Wikipedia:Reference desk/Archives/Computing/2010 December 11

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December 11[edit]

printing with low ink "harmful"?[edit]

I searched the reference desk for an answer but it doesn't seem anyone has asked this question yet, and I had trouble finding it on google too. My Canon photoprinter is rather cautious when telling me that my ink is almost finished, and just today it told me that my black ink (there are two types, I guess this was the larger black for printing text) had run out, and furthermore I would have to push the stop button for 5 seconds in order to override the "safety" mechanism and force it to print anyway, thus voiding my warranty! now i would never plan on using a printer for any extended period of time while missing a color, and this seems to be a lot of crock. are print heads really tha easily damaged, and should i worry about getting close to running out, or is this just a ploy to get people to buy more ink more frequently? for the record, I ignored the warning, and though a tiny bit faded there is still a few pages left in the cartridge. thanks! (talk) 00:05, 11 December 2010 (UTC)

Print heads can be clogged if the catridges run out of ink. These can sometimes/usually? be cleared but may require either lots of wasted ink or trying to clean them by soaking in alcohol etc (which requires they be removed). On the other hand some printers are known to report out of ink conditions with something like 25% of the ink remaining [1]. Note that printers which require you to force printing without ink will usually record in the EEPROM when you do so, therefore this will be known if you send the printer for any warranty claim. Nil Einne (talk) 11:00, 11 December 2010 (UTC)

its a scam to make you buy more of those expensive cartridges that often cost literally more than the price of that brand new printer with a full set of ink cartridges. many major printer manufacturers are selling printers at a loss just to make money off of the ink cartridges. just refill your cartridges when they are actually empty. Roberto75780 (talk) 13:34, 11 December 2010 (UTC)

Another all-too-common printer money grab is the $14.99-$29.99 printer cable that has to be purchased sepperately. It does nothing differently or better than the exact same USB A-B cable sold at every dollar store for $1.00-2.00 Roberto75780 (talk) 13:42, 11 December 2010 (UTC)

Great thanks! I'm past warranty anyways, so I'll make sure to (carefully) use the ink properly until there's none left! (talk) 05:00, 12 December 2010 (UTC)

I would suggest that's a bad idea. Unless you actually plan to get a new printer, it's far better to get (far) cheaper generic ink catridges or refill your ink catridges then printing until you really run out of ink and potentially cause a clog. In other words, it's better to waste some ink (even if not as much as printer manufacturers get you to waste) then try and print until you're literally out of ink and unfortunately there's no real way to know when you're genuinely out of ink just by looking, at least with Canon printers I've used (yes the sponge may still seem to have ink but it doesn't come out). BTW be wary when comparing the price of a new printer with that of ink catridges. Many new printers nowdays come with smaller 'starter' catridges with significantly less ink then the normal ones. Nil Einne (talk) 15:02, 12 December 2010 (UTC)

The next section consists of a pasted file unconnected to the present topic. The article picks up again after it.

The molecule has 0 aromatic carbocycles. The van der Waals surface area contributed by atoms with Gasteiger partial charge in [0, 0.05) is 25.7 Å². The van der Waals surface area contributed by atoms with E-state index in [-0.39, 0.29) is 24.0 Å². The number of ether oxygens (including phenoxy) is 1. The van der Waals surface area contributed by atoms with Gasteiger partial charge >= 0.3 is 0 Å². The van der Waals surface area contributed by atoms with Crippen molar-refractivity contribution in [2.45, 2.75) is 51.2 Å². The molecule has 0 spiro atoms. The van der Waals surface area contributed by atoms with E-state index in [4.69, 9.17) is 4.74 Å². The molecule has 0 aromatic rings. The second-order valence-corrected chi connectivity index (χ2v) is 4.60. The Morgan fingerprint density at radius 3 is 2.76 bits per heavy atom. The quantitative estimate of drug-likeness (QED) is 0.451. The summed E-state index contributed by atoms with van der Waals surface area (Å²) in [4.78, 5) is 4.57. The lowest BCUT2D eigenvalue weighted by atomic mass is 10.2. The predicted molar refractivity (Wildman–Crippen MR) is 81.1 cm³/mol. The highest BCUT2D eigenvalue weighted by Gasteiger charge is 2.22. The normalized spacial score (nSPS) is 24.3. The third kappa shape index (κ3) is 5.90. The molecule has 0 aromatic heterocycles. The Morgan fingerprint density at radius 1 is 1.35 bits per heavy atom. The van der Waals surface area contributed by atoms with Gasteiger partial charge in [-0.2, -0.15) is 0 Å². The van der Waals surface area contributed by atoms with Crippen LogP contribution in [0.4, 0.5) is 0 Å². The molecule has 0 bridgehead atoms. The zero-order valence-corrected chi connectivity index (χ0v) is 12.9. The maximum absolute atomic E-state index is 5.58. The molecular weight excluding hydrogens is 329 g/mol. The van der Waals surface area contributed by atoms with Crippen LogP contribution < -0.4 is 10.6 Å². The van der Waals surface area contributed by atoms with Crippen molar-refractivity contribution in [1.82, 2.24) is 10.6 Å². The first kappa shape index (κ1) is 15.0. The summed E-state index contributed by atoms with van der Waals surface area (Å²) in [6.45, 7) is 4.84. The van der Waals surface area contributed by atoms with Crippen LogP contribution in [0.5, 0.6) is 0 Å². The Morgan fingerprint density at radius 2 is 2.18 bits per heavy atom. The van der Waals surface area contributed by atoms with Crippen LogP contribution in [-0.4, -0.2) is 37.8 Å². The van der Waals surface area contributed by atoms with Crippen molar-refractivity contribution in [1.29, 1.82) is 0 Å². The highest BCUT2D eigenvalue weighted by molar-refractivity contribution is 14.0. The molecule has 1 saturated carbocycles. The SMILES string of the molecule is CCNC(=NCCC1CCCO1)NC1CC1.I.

App development and compatibility[edit]

Why on earth has Apple made both the screen resolution, and the aspect ratio of the iPad different than the latest iPhone??? what's wrong with the sweet and simple 3:2 ratio of the iPhone? wouldn't it be way easier and way more consistent for the appearance of apps to make the two the same, so developers can focus on one resolution (or aspect ratio at least) for both? they are already surprisingly close in resolution....why not keep them the same? Roberto75780 (talk) 13:30, 11 December 2010 (UTC)

Because they are more interested in having, perhaps, better size format for people to use. That could be why.General Rommel (talk) 02:30, 12 December 2010 (UTC)

Network drive[edit]

If I share a hard drive across a network with another computer, are there any limitations the other computer will experience when accessing it? —Preceding unsigned comment added by (talk) 13:54, 11 December 2010 (UTC)

Consider the limitations of throughput of the network, which the other computer will need to abide by, as well as the fact that if you make intensive use of your hard drive/system, the other computer will experience more latency - it will have to wait longer to download the files it wants from your drive over the network. Also, there is the thing that the primary computer (sharing the drive) has to be switched on in order for the second computer to be able to access it. Can't think of any others at the moment. Just a thought since nobody was answering. --Ouro (blah blah) 20:20, 12 December 2010 (UTC)

4GB instead of 8GB RAM[edit]